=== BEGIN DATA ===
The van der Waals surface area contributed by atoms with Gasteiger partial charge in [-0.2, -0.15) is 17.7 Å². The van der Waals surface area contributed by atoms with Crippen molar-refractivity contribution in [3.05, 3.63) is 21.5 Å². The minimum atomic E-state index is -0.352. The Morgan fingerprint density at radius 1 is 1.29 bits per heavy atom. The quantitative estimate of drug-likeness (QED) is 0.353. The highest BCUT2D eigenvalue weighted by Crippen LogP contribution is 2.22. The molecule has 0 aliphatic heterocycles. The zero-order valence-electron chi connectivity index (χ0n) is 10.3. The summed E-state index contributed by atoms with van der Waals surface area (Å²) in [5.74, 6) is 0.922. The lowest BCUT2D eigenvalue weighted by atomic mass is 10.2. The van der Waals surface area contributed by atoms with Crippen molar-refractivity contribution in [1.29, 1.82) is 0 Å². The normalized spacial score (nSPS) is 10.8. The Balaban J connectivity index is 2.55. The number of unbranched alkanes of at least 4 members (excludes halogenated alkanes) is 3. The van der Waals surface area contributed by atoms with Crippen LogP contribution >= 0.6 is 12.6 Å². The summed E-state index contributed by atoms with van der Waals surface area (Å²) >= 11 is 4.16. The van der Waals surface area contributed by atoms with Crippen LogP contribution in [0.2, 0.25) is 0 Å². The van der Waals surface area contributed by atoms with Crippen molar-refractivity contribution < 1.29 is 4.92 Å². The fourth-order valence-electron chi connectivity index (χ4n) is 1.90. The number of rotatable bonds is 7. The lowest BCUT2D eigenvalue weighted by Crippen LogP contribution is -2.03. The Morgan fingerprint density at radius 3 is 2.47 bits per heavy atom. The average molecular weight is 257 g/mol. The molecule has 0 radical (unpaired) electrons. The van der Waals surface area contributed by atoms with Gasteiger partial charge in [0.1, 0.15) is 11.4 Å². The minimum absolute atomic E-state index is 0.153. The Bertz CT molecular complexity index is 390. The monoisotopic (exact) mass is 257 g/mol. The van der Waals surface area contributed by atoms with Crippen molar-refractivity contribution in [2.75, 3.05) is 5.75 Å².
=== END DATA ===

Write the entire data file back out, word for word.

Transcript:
The van der Waals surface area contributed by atoms with Gasteiger partial charge in [-0.2, -0.15) is 17.7 Å². The van der Waals surface area contributed by atoms with Crippen molar-refractivity contribution in [3.05, 3.63) is 21.5 Å². The minimum atomic E-state index is -0.352. The Morgan fingerprint density at radius 1 is 1.29 bits per heavy atom. The quantitative estimate of drug-likeness (QED) is 0.353. The highest BCUT2D eigenvalue weighted by Crippen LogP contribution is 2.22. The molecule has 0 aliphatic heterocycles. The zero-order valence-electron chi connectivity index (χ0n) is 10.3. The summed E-state index contributed by atoms with van der Waals surface area (Å²) in [5.74, 6) is 0.922. The lowest BCUT2D eigenvalue weighted by atomic mass is 10.2. The van der Waals surface area contributed by atoms with Crippen molar-refractivity contribution in [1.29, 1.82) is 0 Å². The normalized spacial score (nSPS) is 10.8. The Balaban J connectivity index is 2.55. The number of unbranched alkanes of at least 4 members (excludes halogenated alkanes) is 3. The van der Waals surface area contributed by atoms with Crippen LogP contribution >= 0.6 is 12.6 Å². The summed E-state index contributed by atoms with van der Waals surface area (Å²) >= 11 is 4.16. The van der Waals surface area contributed by atoms with Crippen LogP contribution in [0.2, 0.25) is 0 Å². The van der Waals surface area contributed by atoms with Crippen molar-refractivity contribution < 1.29 is 4.92 Å². The fourth-order valence-electron chi connectivity index (χ4n) is 1.90. The number of rotatable bonds is 7. The lowest BCUT2D eigenvalue weighted by Crippen LogP contribution is -2.03. The Morgan fingerprint density at radius 3 is 2.47 bits per heavy atom. The average molecular weight is 257 g/mol. The molecule has 0 radical (unpaired) electrons. The van der Waals surface area contributed by atoms with Gasteiger partial charge in [0.1, 0.15) is 11.4 Å². The minimum absolute atomic E-state index is 0.153. The Bertz CT molecular complexity index is 390. The monoisotopic (exact) mass is 257 g/mol. The van der Waals surface area contributed by atoms with Crippen molar-refractivity contribution in [2.75, 3.05) is 5.75 Å².